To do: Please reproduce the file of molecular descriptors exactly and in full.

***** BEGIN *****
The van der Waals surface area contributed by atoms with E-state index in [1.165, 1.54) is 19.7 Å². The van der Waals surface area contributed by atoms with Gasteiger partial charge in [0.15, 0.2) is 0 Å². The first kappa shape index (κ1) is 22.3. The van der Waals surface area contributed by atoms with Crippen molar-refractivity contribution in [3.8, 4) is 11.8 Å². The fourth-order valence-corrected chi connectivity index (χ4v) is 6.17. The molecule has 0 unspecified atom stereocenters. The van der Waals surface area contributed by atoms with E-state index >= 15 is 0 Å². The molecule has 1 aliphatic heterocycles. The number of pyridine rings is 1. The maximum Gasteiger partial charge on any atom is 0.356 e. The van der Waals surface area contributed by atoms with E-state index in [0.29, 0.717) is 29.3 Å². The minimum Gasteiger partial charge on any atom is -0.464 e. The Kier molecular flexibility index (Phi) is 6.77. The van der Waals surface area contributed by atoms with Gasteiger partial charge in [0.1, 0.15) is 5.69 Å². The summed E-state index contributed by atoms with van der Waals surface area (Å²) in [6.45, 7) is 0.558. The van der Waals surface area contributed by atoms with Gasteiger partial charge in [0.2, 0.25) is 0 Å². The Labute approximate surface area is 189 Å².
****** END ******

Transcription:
The van der Waals surface area contributed by atoms with E-state index in [1.165, 1.54) is 19.7 Å². The van der Waals surface area contributed by atoms with Gasteiger partial charge in [0.15, 0.2) is 0 Å². The first kappa shape index (κ1) is 22.3. The van der Waals surface area contributed by atoms with Crippen molar-refractivity contribution in [3.8, 4) is 11.8 Å². The fourth-order valence-corrected chi connectivity index (χ4v) is 6.17. The molecule has 0 unspecified atom stereocenters. The van der Waals surface area contributed by atoms with E-state index >= 15 is 0 Å². The molecule has 1 aliphatic heterocycles. The number of pyridine rings is 1. The maximum Gasteiger partial charge on any atom is 0.356 e. The van der Waals surface area contributed by atoms with E-state index in [0.29, 0.717) is 29.3 Å². The minimum Gasteiger partial charge on any atom is -0.464 e. The Kier molecular flexibility index (Phi) is 6.77. The van der Waals surface area contributed by atoms with Gasteiger partial charge in [0.1, 0.15) is 5.69 Å². The summed E-state index contributed by atoms with van der Waals surface area (Å²) in [6.45, 7) is 0.558. The van der Waals surface area contributed by atoms with Gasteiger partial charge in [0.2, 0.25) is 0 Å². The Labute approximate surface area is 189 Å².